The killing of George Floyd by Minneapolis law enforcement in May led communities nationwide to reimagine who should respond to 911 calls when no violence is involved. This week, the Los Angeles City Council unanimously voted to move forward with removing armed police from responding to nonviolent 911 calls in the City of LA. They passed the motion on what would have been George Floyd's 47th birthday.
City Councilmember Marqueece Harris-Dawson represents District 8, and he's one of those behind the motion. He tells KCRW that under this plan, LA will send trained, unarmed crisis professionals to handle some incidents involving mental health, substance abuse, and threats of suicide among others.
KCRW: Why is it important to change who responds to some of these kinds of crises?
Marqueece Harris-Dawson: “First of all, it's just a common sense approach to dealing with problems. If you have a mental problem, you send somebody with mental health expertise. If you have a substance abuse problem, you send somebody with substance abuse expertise.
I think over time, we've devolved our social safety net and our social services, so that police and fire are the only people left to do this job. They're the only ones available 24 hours a day. They're the only ones who can respond very, very quickly. And so what you see the City of LA doing is trying to build some of that back, so that we have responses.”
The City Council is creating a pilot program. How would it work? And what models are you looking at?
“There are models in Oregon and in other states that we're looking at, particularly a program called CAHOOTS [Crisis Assistance Helping Out On The Streets]. We'll do it in a small area. One program has folks that will be stationed at fire stations, so that when a 911 call comes in and it calls for a mental health professional, a county mental health professional can ride out at any time of day or night. And the same thing would happen with other routing 911 calls.”
The City of LA is bigger than some of these areas in Oregon. Its residents are perhaps more diverse. There are many more languages here than most other U.S. cities. How do you confront that challenge? And the challenge that comes with LA's unhoused population, which leads to many 911 calls?
“That's just the brilliance of starting small and in a distinct area, which we will carve out. It'll be a small enough area to manage, and then we'll get real experience on the ground. This question will be answered by experts and by the people doing the work. They'll tell us what we need. The City of LA will figure out how much and how long it'll take to do this more broadly.”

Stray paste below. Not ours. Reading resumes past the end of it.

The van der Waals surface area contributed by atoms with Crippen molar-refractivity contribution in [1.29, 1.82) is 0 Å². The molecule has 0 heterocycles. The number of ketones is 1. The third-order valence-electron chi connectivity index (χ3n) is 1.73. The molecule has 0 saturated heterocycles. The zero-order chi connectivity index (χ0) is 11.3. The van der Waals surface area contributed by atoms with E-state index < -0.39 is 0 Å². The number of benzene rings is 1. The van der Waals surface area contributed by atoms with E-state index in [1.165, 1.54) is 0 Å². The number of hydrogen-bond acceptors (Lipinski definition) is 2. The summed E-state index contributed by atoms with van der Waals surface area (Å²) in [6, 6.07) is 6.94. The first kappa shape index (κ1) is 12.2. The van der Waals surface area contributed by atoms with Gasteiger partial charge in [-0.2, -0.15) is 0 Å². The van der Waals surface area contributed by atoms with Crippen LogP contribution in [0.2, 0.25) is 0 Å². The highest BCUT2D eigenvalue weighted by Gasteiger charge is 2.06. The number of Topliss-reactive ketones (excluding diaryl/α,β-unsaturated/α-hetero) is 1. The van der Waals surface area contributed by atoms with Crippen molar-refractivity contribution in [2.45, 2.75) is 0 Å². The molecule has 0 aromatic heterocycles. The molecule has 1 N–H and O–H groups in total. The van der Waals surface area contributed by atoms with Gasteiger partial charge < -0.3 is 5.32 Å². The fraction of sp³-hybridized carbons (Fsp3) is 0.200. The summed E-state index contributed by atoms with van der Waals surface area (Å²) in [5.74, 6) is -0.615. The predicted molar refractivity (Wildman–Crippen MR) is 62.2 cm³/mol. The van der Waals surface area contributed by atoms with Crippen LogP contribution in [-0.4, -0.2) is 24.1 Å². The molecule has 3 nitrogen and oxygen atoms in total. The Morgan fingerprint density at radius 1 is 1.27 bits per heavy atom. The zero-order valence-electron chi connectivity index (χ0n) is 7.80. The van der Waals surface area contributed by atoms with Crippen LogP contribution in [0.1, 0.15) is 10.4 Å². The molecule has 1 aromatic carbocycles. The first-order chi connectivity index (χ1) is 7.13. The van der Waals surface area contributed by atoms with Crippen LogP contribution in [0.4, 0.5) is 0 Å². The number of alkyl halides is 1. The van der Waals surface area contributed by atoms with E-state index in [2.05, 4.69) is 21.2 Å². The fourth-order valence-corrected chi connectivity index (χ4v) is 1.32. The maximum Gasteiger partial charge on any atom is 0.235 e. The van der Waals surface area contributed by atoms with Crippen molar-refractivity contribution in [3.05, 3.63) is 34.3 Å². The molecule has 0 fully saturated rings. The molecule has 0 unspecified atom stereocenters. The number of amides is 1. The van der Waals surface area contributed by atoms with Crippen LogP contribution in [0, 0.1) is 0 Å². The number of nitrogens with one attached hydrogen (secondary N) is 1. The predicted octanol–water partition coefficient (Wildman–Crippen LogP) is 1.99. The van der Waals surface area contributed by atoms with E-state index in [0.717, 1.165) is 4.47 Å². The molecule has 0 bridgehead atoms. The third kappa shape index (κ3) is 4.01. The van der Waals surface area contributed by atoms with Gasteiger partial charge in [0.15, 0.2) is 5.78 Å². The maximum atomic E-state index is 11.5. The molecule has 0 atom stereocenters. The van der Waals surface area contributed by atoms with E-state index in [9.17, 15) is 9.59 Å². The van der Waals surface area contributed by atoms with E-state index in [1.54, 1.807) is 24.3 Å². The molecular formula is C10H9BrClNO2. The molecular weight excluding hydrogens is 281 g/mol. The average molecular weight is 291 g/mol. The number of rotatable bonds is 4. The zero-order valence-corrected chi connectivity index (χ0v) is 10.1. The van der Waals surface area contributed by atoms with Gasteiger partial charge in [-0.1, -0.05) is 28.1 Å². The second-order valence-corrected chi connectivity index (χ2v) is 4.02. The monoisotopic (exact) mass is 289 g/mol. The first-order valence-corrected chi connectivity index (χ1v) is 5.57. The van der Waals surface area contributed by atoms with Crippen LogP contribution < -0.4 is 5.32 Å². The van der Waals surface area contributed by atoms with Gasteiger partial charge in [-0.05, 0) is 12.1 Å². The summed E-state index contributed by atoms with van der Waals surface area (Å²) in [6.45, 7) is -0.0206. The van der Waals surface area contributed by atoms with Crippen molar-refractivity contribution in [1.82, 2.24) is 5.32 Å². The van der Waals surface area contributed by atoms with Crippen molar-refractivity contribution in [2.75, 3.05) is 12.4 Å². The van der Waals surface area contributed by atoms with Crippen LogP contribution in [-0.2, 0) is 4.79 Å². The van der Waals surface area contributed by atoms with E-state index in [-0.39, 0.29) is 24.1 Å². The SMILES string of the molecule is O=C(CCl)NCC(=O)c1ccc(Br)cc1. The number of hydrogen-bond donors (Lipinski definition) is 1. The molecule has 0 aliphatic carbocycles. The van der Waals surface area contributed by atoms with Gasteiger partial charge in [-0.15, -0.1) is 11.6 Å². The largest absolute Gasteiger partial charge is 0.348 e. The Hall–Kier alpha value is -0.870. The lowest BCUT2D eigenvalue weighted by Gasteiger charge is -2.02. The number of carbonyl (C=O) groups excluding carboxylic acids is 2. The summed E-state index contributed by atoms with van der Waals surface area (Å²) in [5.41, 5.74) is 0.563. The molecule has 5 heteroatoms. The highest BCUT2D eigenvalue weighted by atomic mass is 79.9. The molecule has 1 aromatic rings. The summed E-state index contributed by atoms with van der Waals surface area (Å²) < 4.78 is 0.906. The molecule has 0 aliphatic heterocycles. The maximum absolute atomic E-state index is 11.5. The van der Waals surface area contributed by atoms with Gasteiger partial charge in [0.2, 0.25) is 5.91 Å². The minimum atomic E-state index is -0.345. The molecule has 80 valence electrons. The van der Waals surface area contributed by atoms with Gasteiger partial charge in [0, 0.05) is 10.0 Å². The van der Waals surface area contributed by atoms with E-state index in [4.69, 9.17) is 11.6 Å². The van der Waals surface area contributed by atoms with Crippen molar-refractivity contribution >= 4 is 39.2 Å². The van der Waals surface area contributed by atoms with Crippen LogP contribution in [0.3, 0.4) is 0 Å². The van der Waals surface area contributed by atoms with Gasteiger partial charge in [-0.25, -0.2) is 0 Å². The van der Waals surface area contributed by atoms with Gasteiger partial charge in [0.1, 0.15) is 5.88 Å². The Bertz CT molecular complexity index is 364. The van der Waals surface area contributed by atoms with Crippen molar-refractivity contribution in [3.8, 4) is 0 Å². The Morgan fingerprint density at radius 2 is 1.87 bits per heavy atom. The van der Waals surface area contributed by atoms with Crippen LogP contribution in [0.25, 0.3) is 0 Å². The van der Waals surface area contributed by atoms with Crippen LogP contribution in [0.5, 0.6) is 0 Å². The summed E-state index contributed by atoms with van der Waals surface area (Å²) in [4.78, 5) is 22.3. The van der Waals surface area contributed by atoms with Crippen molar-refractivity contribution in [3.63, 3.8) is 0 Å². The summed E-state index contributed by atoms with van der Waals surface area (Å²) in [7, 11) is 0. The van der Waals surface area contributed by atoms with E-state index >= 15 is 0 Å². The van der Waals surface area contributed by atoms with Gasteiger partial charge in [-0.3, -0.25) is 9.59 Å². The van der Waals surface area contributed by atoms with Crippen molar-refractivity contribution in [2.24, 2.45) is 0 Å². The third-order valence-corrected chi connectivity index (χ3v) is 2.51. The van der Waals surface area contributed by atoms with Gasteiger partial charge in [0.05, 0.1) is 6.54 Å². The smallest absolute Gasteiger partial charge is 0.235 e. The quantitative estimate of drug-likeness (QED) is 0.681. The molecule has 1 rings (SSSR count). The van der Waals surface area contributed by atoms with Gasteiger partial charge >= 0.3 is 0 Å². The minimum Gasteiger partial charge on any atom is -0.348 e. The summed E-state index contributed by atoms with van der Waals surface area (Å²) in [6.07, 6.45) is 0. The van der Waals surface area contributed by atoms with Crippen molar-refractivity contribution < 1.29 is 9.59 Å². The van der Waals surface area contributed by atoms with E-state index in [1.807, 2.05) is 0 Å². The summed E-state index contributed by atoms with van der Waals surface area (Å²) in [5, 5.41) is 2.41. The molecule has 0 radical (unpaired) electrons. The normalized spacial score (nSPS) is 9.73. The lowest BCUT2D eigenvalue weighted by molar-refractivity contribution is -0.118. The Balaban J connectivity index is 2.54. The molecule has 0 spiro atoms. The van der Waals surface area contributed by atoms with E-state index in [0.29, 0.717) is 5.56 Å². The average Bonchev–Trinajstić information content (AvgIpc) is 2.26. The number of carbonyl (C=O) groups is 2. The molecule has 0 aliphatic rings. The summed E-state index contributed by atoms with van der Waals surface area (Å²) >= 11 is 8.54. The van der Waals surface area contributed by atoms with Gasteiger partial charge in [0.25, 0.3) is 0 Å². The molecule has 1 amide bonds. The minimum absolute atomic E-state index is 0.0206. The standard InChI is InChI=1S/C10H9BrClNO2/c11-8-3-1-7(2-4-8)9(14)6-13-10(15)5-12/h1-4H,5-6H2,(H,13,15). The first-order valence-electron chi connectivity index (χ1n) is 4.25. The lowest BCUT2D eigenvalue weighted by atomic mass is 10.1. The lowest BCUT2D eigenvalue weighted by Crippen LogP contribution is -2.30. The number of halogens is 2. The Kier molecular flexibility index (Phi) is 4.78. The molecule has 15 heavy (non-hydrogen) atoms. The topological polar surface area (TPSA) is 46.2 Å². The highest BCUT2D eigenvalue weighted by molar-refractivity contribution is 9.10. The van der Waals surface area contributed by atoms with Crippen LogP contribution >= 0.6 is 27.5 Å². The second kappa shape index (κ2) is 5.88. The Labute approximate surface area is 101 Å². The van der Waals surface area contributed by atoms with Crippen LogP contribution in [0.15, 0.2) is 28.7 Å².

This week LA County Sheriff Alex Villanueva made a comment mocking the hiring of unarmed personnel, saying ‘Good luck with that, with an armed gang member who wants to shoot people in the park." What do you have to say to him and others who think that same way?
“I say to Mr. Villanueva: Learn how to read the paper. No one is suggesting an alternative response to an armed gang member. People are suggesting unarmed responses to people with mental health crises, people whose only crime is that they have a mental health condition and they are poor. So they're living on the street. Those are the kinds of responses that we're we're going to change who responds to — not where there's any specter of violence, particularly not deadly violence, like an armed gang member, as Mr. Villanueva says.”
What happens if a supposedly nonviolent call does become violent?
“If a call becomes violent, you do what any other government worker does. If a librarian is dealing with a person in the library and they become violent, he or she calls the police. They called armed reinforcements when they needed it. And the same thing would happen with these responders. It would be as if saying everywhere and every human interaction has to have an armed police officer because there is the possibility of violence.
The mass majority of interactions that LAPD has do not involve violence at all. And we think a big chunk of those can be responded with people who not only can resolve the current conflict that caused the call, but that can connect the person with help, so that you don't keep having the same event over and over again.”
What are you hearing from community members and leaders about this move?
“I'm hearing it's about time, it's overdue. So many people in my district, and this is true on my block, you have people in the neighborhood who have mental health problems, and sometimes you need someone to intervene. People are afraid to call the police because they couldn't live with themselves if that person ends up getting shot or going to jail, or anything serious happening to them because they are sick. And you want to have someone to call but there is no one to call. So this is long overdue.”